Life for the average Black South African resembled the Jim Crow South where ‘separate but equal’ ruled into the 1990s. Protests and uprising between the black majority and the government were violent suppressed. The panther spirit that attacks white Azanian officials and citizens represents the violence between Black and white South Africans during these turbulent years. By the 1980s, South Africa had found itself an international pariah for its harsh policies, with its economy crushed under sanctions. Due to these pressures – and fear of a Black revolt – apartheid policies were rolled back by President deClerk. Negotiations between Black and white leaders continued amidst escalating violence. Freedom fighter Nelson Mandela was finally released from his long imprisonment and in 1994 became the first Black president of a post-Apartheid South Africa, following the first free election in the nation’s history.
Black Panther’s role as a head of state as well as a superhero ensures that geopolitical issues never remain too far from his mind. The geopolitics of this miniseries alludes to then-contemporary South African apartheid and asks a few key questions. Wakanda is the most technologically advanced nation not only on Earth but how should this power be used? What role should the most powerful nation in the world have with its nearest neighbors? What actions should a stronger nation especially if these neighboring states abuse their own citizens? In our world, no liberating army freed South Africa from its plight. As T’Challa struggles with the mantle of Black Panther in a changing world so does Wakanda in its role as a leader among nations. Who is T’Challa to his native Wakandas and what responsibility does he hold toward non-Wakandan Africans? Any action that the king takes regarding Azania holds life or death consequences and there are no clear cut answers. A rebellion would cost lives and if Wakanda actively supports the uprising, Wakandan troops would most certainly have to get involved. Would these troops be seen as liberators or occupiers? The crown of royalty is heavy indeed.
Beyond geopolitics, this issue shows the struggles of tradition in a modernizing world. As a monarchy, Wakanda prides itself on its long line of historic continuity and tradition. The panther spirit and the right to rule are sacred. T’Challa’s advisor Moise Bomvana views Wakandan affairs from a less traditional and more Western perspective. He implores his king to forgo the challenge of the White Ape. T’Challa states Bomvana knows Western ways but does not know Wakanda’s. This lack of confidence in traditional ways ultimately costs the king his crown. From an outsider’s perspective, certain cultural practices that can be seen as backwards or barbaric, hold deep significance as rites of passage or ways to pass down culture. Local traditions can be erased by globalization. How much can a society change and adapt while still retain the characteristics that keep its culture vibrant and true?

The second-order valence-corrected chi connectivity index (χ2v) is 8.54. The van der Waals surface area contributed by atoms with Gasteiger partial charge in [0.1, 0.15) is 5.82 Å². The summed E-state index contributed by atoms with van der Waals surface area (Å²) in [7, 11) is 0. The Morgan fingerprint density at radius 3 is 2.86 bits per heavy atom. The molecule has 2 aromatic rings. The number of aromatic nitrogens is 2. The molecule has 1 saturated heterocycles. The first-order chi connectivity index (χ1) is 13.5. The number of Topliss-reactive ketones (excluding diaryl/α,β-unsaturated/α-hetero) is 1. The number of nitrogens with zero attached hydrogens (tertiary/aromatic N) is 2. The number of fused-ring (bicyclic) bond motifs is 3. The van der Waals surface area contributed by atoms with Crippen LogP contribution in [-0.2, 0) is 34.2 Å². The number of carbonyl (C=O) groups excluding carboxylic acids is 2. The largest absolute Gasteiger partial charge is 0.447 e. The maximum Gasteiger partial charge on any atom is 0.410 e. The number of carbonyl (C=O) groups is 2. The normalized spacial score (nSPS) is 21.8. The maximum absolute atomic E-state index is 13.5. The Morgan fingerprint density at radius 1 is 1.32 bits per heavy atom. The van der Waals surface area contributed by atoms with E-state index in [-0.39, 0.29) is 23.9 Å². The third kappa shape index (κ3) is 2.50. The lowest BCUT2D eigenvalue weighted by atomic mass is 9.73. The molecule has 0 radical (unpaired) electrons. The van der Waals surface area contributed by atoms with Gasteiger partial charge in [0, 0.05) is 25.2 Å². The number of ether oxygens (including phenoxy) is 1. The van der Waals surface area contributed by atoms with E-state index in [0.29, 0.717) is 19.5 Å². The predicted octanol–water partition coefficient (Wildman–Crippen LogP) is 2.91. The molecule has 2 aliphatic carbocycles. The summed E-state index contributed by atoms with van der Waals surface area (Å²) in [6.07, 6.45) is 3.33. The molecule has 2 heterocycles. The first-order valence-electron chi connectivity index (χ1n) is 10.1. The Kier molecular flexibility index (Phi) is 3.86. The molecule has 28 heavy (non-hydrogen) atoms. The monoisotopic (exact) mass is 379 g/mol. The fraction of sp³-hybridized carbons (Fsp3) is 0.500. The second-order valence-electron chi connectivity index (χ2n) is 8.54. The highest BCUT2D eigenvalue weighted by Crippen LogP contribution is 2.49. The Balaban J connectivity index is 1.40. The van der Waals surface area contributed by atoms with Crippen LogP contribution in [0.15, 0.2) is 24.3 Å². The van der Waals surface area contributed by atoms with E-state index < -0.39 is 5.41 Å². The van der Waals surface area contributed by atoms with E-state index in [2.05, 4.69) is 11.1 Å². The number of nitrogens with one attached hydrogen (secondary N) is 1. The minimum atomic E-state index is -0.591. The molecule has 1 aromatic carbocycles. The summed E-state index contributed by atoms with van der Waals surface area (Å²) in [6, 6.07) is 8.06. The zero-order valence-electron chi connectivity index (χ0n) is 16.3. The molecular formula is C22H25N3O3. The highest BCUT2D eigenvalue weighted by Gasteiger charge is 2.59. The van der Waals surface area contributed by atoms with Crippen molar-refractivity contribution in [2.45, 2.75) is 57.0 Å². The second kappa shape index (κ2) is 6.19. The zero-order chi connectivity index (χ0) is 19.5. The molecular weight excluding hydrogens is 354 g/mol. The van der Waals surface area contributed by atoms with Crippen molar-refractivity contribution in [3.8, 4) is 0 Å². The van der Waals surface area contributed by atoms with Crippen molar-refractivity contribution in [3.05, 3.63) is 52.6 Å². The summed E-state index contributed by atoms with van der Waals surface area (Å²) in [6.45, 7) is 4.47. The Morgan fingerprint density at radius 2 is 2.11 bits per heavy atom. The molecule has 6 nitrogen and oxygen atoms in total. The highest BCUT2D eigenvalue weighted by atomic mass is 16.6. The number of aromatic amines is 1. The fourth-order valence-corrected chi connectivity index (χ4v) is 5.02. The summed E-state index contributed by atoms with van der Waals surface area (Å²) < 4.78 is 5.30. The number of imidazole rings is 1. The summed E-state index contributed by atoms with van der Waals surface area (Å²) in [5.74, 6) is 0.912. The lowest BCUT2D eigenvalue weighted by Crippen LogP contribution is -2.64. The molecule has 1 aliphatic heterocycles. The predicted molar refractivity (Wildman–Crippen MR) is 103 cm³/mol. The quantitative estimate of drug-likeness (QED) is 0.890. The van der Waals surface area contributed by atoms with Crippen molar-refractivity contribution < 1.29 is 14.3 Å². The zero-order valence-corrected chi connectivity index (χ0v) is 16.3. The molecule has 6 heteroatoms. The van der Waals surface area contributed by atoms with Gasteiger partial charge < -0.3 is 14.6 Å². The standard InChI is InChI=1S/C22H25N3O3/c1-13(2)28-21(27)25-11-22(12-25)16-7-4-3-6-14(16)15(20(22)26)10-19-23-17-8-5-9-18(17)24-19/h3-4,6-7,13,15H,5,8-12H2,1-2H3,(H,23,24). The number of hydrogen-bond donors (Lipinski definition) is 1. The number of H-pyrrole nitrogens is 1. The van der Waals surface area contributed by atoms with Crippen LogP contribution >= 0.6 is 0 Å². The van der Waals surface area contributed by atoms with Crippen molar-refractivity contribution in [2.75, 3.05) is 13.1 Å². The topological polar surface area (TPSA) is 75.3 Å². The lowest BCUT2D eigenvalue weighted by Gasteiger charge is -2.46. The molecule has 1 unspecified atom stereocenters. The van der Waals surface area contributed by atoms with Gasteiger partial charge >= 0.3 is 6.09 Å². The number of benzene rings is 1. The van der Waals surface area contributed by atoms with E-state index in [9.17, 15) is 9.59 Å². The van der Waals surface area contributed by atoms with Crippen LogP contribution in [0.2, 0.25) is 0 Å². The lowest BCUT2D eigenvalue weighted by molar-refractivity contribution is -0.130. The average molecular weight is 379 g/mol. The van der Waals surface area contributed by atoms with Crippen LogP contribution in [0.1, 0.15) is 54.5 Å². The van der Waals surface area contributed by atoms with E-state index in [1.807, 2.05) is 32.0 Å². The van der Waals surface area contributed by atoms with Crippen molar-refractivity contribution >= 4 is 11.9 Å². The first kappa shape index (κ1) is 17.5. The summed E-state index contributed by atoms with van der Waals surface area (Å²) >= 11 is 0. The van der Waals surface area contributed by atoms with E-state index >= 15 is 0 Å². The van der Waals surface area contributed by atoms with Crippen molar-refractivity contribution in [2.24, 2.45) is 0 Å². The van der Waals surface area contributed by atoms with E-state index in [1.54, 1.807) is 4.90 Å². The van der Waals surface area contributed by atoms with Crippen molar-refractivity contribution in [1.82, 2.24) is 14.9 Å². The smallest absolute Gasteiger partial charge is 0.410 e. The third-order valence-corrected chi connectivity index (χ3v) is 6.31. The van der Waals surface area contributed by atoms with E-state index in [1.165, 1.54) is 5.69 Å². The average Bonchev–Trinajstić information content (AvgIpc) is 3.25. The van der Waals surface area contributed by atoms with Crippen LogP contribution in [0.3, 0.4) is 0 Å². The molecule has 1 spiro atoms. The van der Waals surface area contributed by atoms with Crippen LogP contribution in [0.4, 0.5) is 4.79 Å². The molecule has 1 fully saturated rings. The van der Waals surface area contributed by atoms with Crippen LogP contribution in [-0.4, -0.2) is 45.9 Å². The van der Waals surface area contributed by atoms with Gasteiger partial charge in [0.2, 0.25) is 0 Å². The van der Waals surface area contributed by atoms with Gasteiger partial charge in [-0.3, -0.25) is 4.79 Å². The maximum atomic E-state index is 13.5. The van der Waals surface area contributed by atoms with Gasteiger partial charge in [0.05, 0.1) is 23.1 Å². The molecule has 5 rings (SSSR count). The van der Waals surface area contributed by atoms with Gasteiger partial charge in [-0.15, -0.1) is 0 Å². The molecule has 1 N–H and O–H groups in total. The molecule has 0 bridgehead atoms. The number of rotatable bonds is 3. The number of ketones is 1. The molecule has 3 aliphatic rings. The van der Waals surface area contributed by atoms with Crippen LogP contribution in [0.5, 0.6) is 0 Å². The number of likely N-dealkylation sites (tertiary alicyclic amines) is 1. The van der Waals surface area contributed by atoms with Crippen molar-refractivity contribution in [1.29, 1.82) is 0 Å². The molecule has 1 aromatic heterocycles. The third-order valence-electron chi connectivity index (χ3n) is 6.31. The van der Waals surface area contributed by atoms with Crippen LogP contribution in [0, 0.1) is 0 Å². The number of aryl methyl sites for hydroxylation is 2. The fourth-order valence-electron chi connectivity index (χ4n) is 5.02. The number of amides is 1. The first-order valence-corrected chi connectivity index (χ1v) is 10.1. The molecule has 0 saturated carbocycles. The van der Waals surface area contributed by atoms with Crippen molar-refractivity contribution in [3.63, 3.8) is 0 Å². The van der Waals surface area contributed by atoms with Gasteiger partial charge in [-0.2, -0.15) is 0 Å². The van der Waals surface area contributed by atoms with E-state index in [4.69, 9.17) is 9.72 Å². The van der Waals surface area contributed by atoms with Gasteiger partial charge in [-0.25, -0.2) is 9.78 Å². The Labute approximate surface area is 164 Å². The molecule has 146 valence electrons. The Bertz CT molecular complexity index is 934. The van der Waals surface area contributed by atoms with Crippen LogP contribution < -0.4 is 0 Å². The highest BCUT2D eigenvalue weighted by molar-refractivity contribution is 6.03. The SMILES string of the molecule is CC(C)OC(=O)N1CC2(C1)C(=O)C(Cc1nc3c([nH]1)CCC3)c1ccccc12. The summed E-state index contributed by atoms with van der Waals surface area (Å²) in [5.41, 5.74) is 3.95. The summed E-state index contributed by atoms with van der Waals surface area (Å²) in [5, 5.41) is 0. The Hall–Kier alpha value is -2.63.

Having Black Panther deal with a political issue like Apartheid was essential for artist Denys Cowan. In an interview with Alex Dueben of The Comics Journal, Cowan stated: “If we’re going to do a story about a Black African king, we need to deal with what’s going on in Africa – like Apartheid”. This artistic choice would prove problematic to some.
The first three issues of the Black Panther: Hero No More! miniseries were finished in 1984 – however Cowan says that due to editor Jim Shooter’s interference, issue four wasn’t completed and the series’ publication was delayed until 1988. Editorial was concerned with whether American readers would be interested in a story that was intrinsically tied to then-contemporary African politics. Given America’s current disinterest in African internal geopolitical issues (let alone in 1984) this is an unsurprising view. It is plausible that the story’s subject matter – Black and White relations – was deemed a bit too controversial for 1984’s Marvel Comics. Cowan muses that his rising stardom from his artistic work on Batman and The Question contributed to the story’s eventual completion and publication.
Overall, Black Panther Hero No More! #1 provides an intriguing look at the concept of what if Wakanda and Apartheid era South Africa were neighbors while debating the ethics of foreign interventions and the impact of globalization. T’Challa’s self-doubt and frustration with both his superhero mantle and royal duties when framed as a man in an impossible situation has universal appeal. This issue doesn’t cover when or if the King reclaims his throne or whether the Black Azanians gain their freedom. If our history is a guide, they will, but struggles remain. Black Panther Hero No More! #1 showcases the tale of a conflicted but righteous man pondering his role and how to confront evil in a time not so long ago.
Black Panther Hero No More! #1
Written By Peter B. Gillis
Drawn by Denys Cowan
Inked by Sam De La Rosa
Coloured by Bob Sharen
Lettered by Rick Parker